Analysis Of Pascal's Wager

1499 Words6 Pages
Christianity is not an idea but is essentially a nonintellectual way of life as it is.
(4) Freedom: Given paradise, people preferred freedom. It's our freedom which makes us people as opposed to other natural processes. The existence of evil is the price paid for free choice. Human beings qua human beings could not choose only the good. (A crucial question Dostoevsky suggests is whether people actually seek freedom. Moreover, would God allow freedom of choice in the afterlife?)
(5) Future Harmony: Evil events will produce something better in the future for others (e.g., consider cases where there is a "necessary evil" or cases where the ends justify the means.) For example, my suffering today will produce a better world for my children and others in succeeding generations. The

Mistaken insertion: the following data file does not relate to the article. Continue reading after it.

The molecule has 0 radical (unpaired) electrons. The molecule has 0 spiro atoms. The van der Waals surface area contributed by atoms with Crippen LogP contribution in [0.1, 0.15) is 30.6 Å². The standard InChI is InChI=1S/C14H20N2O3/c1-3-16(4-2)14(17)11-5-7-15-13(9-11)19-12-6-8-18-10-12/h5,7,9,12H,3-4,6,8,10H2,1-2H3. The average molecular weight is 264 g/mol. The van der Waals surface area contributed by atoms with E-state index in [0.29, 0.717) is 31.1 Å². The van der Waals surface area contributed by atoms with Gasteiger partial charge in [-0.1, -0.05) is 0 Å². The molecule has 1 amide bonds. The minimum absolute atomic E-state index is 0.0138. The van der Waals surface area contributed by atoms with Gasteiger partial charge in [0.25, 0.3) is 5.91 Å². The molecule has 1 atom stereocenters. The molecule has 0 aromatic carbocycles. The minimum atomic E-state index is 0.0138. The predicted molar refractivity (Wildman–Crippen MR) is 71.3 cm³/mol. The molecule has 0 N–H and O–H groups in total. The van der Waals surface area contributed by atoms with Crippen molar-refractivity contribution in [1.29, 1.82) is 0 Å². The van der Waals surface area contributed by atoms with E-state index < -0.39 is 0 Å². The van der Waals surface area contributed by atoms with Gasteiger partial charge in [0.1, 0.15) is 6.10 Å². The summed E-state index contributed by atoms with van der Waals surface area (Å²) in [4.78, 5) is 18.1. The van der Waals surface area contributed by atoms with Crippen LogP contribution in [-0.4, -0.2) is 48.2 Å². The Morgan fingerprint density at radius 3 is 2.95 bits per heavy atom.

…show more content…
In sum, Pascal's Wager is not intended to be a philosophical proof; the Wager is just intended as a persuasive, pragmatic consideration directed to the agnostic.
d. What major objections can we construct to the Wager? Can the objections be countered?
i. Two main objections are often raised to Pascal's Wager.
(1) To believe in God simply for the payoff is the wrong motive for belief. Such self-seeking individuals would not properly serve the Deity.
(2) In order to be sure of a payoff, an individual would not know which God or gods to believe in to cover the conditions of the wager. Would the Wager also hold for Zeus, Odin,or Mithra? One would have to believe in all gods to be sure, but if there were only one God in fact, then this strategy would defeat itself. ii. Pascal could argue objection (1) isn't about subjective intentions; it's about objective probabilities. iii. Pascal could argue for objection (2) the different conceptions of different religions could refer to the same God.
e. What is the meaning of Pascal's sentence, "The heart has its reasons which reason does not know?"
i. Human beings live not by reason alone. Without heart, feeling, emotion, life would lose its

More about Analysis Of Pascal's Wager

Open Document